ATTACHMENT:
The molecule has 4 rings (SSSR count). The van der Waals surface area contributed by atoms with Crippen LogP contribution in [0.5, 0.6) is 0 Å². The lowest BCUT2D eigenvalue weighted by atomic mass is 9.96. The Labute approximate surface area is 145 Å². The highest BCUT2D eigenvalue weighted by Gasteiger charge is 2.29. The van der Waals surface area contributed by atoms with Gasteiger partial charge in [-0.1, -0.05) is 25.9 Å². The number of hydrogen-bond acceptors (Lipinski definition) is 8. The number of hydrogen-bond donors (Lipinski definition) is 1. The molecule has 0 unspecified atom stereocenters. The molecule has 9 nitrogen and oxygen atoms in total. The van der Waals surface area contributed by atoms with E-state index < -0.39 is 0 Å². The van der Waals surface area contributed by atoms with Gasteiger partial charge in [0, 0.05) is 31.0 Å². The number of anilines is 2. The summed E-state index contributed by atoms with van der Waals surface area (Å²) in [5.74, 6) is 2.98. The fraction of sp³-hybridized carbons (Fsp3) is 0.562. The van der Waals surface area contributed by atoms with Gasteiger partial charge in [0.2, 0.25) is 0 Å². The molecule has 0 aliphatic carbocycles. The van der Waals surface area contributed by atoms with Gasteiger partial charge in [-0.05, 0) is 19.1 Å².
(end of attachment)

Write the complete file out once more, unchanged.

The molecule has 4 rings (SSSR count). The van der Waals surface area contributed by atoms with Crippen LogP contribution in [0.5, 0.6) is 0 Å². The lowest BCUT2D eigenvalue weighted by atomic mass is 9.96. The Labute approximate surface area is 145 Å². The highest BCUT2D eigenvalue weighted by Gasteiger charge is 2.29. The van der Waals surface area contributed by atoms with Gasteiger partial charge in [-0.1, -0.05) is 25.9 Å². The number of hydrogen-bond acceptors (Lipinski definition) is 8. The number of hydrogen-bond donors (Lipinski definition) is 1. The molecule has 0 unspecified atom stereocenters. The molecule has 9 nitrogen and oxygen atoms in total. The van der Waals surface area contributed by atoms with E-state index < -0.39 is 0 Å². The van der Waals surface area contributed by atoms with Gasteiger partial charge in [0, 0.05) is 31.0 Å². The number of anilines is 2. The summed E-state index contributed by atoms with van der Waals surface area (Å²) in [5.74, 6) is 2.98. The fraction of sp³-hybridized carbons (Fsp3) is 0.562. The van der Waals surface area contributed by atoms with Gasteiger partial charge in [0.2, 0.25) is 0 Å². The molecule has 0 aliphatic carbocycles. The van der Waals surface area contributed by atoms with Gasteiger partial charge in [-0.05, 0) is 19.1 Å².